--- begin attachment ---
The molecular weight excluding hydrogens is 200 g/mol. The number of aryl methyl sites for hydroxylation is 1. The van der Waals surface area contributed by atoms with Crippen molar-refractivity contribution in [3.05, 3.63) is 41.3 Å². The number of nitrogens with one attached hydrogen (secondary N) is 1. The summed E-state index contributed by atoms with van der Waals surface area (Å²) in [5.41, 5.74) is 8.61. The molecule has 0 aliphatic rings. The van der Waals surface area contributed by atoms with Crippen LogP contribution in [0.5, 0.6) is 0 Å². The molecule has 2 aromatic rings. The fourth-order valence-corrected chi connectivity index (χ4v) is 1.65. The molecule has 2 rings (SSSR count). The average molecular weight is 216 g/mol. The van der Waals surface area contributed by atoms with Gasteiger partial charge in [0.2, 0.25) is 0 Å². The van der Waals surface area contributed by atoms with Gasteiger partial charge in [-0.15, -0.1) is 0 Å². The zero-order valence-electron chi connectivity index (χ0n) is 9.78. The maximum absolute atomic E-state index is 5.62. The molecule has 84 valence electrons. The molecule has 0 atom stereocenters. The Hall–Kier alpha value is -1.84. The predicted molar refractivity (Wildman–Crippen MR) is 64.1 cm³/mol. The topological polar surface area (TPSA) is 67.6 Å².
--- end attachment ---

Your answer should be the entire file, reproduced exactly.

The molecular weight excluding hydrogens is 200 g/mol. The number of aryl methyl sites for hydroxylation is 1. The van der Waals surface area contributed by atoms with Crippen molar-refractivity contribution in [3.05, 3.63) is 41.3 Å². The number of nitrogens with one attached hydrogen (secondary N) is 1. The summed E-state index contributed by atoms with van der Waals surface area (Å²) in [5.41, 5.74) is 8.61. The molecule has 0 aliphatic rings. The van der Waals surface area contributed by atoms with Crippen LogP contribution in [0.5, 0.6) is 0 Å². The molecule has 2 aromatic rings. The fourth-order valence-corrected chi connectivity index (χ4v) is 1.65. The molecule has 2 rings (SSSR count). The average molecular weight is 216 g/mol. The van der Waals surface area contributed by atoms with Gasteiger partial charge in [0.2, 0.25) is 0 Å². The van der Waals surface area contributed by atoms with Gasteiger partial charge in [-0.15, -0.1) is 0 Å². The zero-order valence-electron chi connectivity index (χ0n) is 9.78. The maximum absolute atomic E-state index is 5.62. The molecule has 84 valence electrons. The molecule has 0 atom stereocenters. The Hall–Kier alpha value is -1.84. The predicted molar refractivity (Wildman–Crippen MR) is 64.1 cm³/mol. The topological polar surface area (TPSA) is 67.6 Å².